Saudi Arabia's petrochemicals sector facing greater competition

Rising competition and the threat of higher costs at home could see Saudi Arabia’s petrochemicals industry come under increased pressure. However, these impending challenges have so far failed to slow the progress of new projects being rolled out across the Kingdom.

A report issued by National Commercial Bank (NCB) in mid-July said that while Saudi petrochemicals producers benefited from low costs thanks to subsidised feedstock, some of this advantage could be eroded in the coming years as vast new shale gas reserves come on-line in the US and elsewhere. With international natural gas prices likely to come down, local producers could find their comparative advantage challenged and profit margins reduced, the report said.

In the shorter term, the slowing global economy is also set to squeeze earnings, as will increased petrochemical production capacity in Asia and elsewhere in the Middle East. On July 23, Oman announced it would be developing a $3.6bn polyethylene and polypropylene plant, which will raise the Sultanate’s petrochemicals production capacity to 1.4m tonnes per year. While nowhere near the output of some of Saudi Arabia’s leading producers, the Omani move is indicative of a rise in regional competition.

Some of this forecast pressure was reflected in the recent financial results of a number of the Kingdom’s leading petrochemicals firms. On July 21, Saudi Arabia Basic Industries Corporation (SABIC) announced its second quarter net profits of $1.6bn that, while up by 12%, were below market expectations. SABIC, the world’s largest petrochemicals group in terms of market value, saw Q2 sales fall 3.2% year-on-year to $12bn, a result it said was due to lower demand in key markets in Europe and China, with sales of some main line products such as petrochemicals, metals and fertilisers, down. The corporation said its improved profits were due in part to lower costs.

Another company with lower-than-expected results was Saudi Kayan, an affiliate of SABIC, which posted losses of $63.5m for the second quarter. Although an improvement on the same period of 2012, when the company booked losses of $87.5m, the result for the Jubail Industrial City-based firm was still worse than analyst predictions.

Pressure on industry players is likely to come from a different direction as well, with calls for the Saudi government to lift its base rate for gas, a move that would raise costs for petrochemical companies but which would act as an incentive for gas producers to boost production and develop new reserves. The official rate for gas paid by the state is set at $0.75 per million British thermal units (Btu), among the lowest in the world. By comparison, 1m Btu costs close to $4 in the US and up to $12 in Japan, though these rates could fall, especially in the US, as shale gas deposits are developed commercially.

While Saudi Arabia has considerable gas reserves, most of those being exploited are linked to oil fields. These supplies may not be sufficient in the long term to both feed the expanding petrochemicals industry and meet growing domestic demand, which is projected to climb sharply with electricity usage rising by 8% annually. Saudi Arabia uses oil to fire most of its power stations, though this drains off reserves that could otherwise be used for export. Riyadh would like to use more of its gas for power generation, but this would further limit supplies to the petrochemicals industry.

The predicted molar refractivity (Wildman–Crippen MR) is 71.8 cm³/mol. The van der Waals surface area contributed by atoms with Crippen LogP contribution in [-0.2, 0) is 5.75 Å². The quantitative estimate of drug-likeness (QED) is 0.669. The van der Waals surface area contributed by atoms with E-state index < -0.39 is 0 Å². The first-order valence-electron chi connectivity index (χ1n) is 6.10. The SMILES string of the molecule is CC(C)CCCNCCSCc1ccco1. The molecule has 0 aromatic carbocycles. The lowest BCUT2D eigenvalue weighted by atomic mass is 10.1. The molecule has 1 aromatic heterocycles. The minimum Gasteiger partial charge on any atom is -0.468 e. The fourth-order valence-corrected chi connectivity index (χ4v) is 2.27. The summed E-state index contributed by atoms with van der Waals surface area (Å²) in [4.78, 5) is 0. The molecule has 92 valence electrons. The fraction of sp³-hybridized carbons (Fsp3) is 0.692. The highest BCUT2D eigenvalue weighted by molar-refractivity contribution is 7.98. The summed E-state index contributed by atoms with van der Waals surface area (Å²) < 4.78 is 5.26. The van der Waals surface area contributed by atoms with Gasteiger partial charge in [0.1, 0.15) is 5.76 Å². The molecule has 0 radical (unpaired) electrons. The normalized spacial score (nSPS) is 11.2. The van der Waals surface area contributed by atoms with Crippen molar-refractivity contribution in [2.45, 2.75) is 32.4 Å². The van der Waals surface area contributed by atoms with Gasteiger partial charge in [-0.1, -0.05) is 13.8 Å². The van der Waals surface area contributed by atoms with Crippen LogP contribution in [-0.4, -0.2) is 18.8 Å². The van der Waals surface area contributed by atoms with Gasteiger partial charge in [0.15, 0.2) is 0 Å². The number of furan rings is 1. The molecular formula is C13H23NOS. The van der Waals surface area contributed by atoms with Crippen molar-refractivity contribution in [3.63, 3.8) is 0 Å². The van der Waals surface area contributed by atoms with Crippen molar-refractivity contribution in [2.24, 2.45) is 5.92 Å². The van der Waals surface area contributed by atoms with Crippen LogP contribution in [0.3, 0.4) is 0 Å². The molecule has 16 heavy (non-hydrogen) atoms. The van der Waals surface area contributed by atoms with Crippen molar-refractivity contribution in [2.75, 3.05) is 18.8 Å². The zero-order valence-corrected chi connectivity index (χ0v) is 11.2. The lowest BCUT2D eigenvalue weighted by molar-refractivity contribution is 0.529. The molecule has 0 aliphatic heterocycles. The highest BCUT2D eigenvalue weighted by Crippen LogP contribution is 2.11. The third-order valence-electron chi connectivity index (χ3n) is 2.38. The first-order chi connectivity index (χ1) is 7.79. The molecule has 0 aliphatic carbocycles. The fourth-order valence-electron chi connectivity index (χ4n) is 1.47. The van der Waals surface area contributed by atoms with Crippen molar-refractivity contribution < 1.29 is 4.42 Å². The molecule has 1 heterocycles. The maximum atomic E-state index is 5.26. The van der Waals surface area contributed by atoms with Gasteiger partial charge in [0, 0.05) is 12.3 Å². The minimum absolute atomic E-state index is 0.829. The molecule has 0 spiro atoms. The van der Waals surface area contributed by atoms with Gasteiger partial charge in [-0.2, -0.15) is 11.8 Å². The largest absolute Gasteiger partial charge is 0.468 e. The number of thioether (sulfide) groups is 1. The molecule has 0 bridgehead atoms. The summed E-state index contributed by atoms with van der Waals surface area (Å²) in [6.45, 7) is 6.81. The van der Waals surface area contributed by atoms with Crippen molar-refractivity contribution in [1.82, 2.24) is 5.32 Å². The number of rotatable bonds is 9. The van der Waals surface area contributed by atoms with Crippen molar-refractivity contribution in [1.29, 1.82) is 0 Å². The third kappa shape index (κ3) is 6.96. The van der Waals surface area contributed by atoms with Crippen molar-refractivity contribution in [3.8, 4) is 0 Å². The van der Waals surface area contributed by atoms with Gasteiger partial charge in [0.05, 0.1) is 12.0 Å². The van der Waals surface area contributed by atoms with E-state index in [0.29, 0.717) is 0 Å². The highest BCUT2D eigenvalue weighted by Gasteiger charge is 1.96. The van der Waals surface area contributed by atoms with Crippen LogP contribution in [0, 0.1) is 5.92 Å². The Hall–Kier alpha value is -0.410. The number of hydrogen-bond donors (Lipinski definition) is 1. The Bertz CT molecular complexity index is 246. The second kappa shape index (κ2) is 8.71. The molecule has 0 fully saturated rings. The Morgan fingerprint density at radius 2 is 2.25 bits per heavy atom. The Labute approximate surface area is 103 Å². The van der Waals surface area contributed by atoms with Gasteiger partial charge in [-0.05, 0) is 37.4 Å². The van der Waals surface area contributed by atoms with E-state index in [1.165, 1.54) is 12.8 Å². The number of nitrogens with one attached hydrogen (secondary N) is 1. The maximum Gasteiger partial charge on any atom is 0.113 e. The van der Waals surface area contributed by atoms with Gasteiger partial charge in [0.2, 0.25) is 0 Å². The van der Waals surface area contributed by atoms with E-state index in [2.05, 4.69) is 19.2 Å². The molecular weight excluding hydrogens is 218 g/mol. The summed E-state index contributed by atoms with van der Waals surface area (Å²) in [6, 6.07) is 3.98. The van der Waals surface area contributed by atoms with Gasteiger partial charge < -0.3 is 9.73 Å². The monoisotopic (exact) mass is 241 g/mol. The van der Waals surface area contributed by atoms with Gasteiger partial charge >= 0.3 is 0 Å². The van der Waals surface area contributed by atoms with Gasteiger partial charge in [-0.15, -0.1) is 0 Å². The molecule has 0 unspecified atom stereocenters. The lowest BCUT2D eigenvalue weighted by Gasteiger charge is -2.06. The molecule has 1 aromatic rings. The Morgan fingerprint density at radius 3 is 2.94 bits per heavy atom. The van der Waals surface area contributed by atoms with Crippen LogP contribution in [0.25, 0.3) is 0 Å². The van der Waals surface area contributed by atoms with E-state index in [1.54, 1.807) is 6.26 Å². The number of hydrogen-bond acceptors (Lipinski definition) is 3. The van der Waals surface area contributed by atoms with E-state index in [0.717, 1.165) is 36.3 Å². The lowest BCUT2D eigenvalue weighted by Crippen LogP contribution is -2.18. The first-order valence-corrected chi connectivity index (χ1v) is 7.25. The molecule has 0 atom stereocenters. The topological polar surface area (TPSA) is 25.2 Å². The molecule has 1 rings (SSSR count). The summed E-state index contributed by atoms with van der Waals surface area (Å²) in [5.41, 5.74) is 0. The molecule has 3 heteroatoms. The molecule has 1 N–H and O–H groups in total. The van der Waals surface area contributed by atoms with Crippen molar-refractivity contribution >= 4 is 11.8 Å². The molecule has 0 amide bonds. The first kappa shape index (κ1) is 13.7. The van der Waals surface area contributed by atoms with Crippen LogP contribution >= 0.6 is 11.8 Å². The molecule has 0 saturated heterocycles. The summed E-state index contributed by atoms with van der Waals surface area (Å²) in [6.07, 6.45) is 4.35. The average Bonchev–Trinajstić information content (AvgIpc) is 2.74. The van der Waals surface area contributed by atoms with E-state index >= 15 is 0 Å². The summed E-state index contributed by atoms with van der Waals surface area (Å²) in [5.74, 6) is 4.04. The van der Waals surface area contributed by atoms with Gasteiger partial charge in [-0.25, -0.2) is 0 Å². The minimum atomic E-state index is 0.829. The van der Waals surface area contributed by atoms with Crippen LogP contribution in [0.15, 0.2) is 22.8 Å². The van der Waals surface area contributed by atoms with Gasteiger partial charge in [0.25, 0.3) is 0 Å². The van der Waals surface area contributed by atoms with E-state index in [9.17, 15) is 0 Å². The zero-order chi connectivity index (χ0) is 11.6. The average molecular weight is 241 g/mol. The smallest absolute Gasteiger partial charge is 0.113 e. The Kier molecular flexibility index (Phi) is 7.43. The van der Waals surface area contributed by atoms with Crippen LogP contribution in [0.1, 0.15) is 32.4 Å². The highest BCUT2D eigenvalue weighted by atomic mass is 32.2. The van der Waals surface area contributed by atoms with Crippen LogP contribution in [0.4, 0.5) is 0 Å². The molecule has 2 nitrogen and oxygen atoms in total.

Though some estimates put Saudi Arabia’s gas reserves at 287tr cu feet – a figure that is likely to be very much on the low side, as surveying for the entire country has not yet been completed –- many of the identified gas fields are in remote regions, where extraction costs would be high. With the low buying rate set by the state, there is little incentive for energy majors to make the sizeable investments needed to bring these fields on-line and develop the infrastructure necessary to process the gas and transport it to market.

There have been calls to increase the domestic gas price to stimulate further exploration and development of new fields, but the NCB report predicted that any hike would be held off until next year at the earliest. The report said that, while a price increase had been expected in the second quarter, it was now unlikely that the Ministry of Petroleum and Mineral Resources would implement the price rise this year.

These potential problems do not appear to have deterred investors. In July alone, plans have been announced for a $517m butanol plant at Jubail Industrial City, a joint venture between Saudi Kayan, Sadara Chemical and the Saudi Acrylic Acid Company, and SABIC awarded a $387m design-and-build contract to Spanish firm Dragados for a new 50,000 tonne-per-year polyacetal plant that will product plastics for the automotive industry.

As long as Saudi Arabia’s petrochemicals sector can maintain its competitive pricing edge, it will continue to be one of the driving forces of the economy. However, it is expected that earnings margins will be tightened in the medium term, as more rivals enter the market and cheaper feedstock becomes more widely available.

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